Herb for all reasons  


Express News Service

Delhi lawyer Prachi Aggarwal remembers the gruelling times she spent slogging for her Bachelor of Law entrance exam. She experienced dizziness and hot flashes for the first time. Perhaps all the hard work made her feel over-stressed and under-prepared. Seeing her struggling, her grandmother gave her a traditonal pick-me-up—a spoon of ashwagandha powder mixed with milk. In two weeks, the would-be lawyer’s sleep improved. By week three, her sense of calm was back. Her concentration improved. 
She nailed the exam. 

Many miles away in Brooklyn, NYC, health and science reporter Claire Bugos took ashwagandha supplements for three weeks. She went ga-ga on social media, sharing her joy. Within a week, she was sleeping better and feeling less tired. Also known as Indian ginseng, ashwagandha—meaning ‘the scent of the horse’—has a special place in an Ayurveda branch, named rasayana chikitsa, which focuses on rejuvenation treatments. “The herb is an adaptogen—plants that lower stress while regulating the immune and nervous system. A small molecule called triethylene glycol in ashwagandha promotes sleep. It is also known to release gamma-aminobutyric acid receptors, which act as an inhibitory neurotransmitter, prompting the nervous system to slow down neuronal excitability—its response to stimuli,” says Gurugram-based psychotherapist Divya Raheja.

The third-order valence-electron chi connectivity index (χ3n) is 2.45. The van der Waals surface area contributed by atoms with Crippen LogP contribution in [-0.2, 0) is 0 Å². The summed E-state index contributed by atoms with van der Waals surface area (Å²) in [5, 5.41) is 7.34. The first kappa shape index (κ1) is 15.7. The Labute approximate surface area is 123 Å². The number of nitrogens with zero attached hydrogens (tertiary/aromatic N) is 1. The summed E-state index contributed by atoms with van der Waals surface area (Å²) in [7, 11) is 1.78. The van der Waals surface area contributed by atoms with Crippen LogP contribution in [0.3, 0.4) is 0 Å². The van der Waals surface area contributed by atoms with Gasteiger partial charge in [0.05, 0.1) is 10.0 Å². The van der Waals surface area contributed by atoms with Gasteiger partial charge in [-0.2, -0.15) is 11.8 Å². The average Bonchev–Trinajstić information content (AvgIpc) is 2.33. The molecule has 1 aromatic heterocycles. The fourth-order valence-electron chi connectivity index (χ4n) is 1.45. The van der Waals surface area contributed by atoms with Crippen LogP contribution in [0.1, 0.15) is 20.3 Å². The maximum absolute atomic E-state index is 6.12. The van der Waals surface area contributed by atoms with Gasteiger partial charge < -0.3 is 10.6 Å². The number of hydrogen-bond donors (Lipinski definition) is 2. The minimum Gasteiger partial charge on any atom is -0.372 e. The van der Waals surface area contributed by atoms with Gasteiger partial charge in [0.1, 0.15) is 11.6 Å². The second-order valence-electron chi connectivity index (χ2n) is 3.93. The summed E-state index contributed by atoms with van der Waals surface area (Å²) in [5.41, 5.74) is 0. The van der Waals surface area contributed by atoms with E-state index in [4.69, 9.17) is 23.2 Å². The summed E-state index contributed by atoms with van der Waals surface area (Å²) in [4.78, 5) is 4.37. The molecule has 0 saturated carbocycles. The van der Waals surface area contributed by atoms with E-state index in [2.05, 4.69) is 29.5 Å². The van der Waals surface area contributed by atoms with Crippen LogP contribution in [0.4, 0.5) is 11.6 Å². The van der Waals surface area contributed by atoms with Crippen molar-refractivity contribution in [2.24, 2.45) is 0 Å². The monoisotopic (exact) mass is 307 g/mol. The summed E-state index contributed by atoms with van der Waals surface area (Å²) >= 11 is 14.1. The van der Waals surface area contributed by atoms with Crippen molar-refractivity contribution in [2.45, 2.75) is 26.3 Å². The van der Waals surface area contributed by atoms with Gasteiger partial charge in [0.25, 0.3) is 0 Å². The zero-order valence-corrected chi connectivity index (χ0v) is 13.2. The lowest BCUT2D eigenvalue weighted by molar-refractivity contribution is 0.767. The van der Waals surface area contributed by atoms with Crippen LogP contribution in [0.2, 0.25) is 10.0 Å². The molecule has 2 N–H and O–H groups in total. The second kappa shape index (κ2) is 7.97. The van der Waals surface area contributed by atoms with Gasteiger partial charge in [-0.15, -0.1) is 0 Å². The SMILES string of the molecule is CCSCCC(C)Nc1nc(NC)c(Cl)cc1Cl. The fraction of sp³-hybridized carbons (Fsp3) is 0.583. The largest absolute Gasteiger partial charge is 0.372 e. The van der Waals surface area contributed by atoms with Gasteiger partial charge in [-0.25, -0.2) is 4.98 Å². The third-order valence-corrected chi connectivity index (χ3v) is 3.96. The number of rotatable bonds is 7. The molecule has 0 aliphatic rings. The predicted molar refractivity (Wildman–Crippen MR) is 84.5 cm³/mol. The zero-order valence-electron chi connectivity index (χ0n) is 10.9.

Mumbai-based competitive runner Neelakshi Sharma, who underwent a supracervical hysterectomy two years ago, had a long recovery period. But when the 37-year-old took up where she left off her daily activities, she was aghast to find that she couldn’t even walk without panting. Ashwagandha supplements came as a recommendation from a friend whose son, a football player, had benefited from it when recovering from injuries. Sharma gave it a try, in addition to taking a high-protein diet. In two weeks, her lower limb strength improved and she had better motor control. According to a 2021 study published in the Journal of Functional Morphology and Kinesiology, the herb improves neuromuscular coordination, while increasing cardio endurance. 

The flip side 
Ashwagandha is relatively safe to use, but doctors say some people may experience side-effects such as gastrointestinal unease, dizziness or drowsiness. Disturned sleep is not uncommon, as was the case with Bugos, who experienced uncomfortable dreams. “The vivid nature of dreams is caused by the herb’s brain-boosting capabilities and the after-effect of your body adjusting to the herb and creating new ways to release stress,” says Noida-based acharya Ravi Kumar. 

Quick takes
● The easiest way to include it in your diet is by adding it to milk, smoothies, soup, tea or salad
● Make sure you buy a root-only extract as that’s where the potency lies
● Store the herb in a cool, dry place

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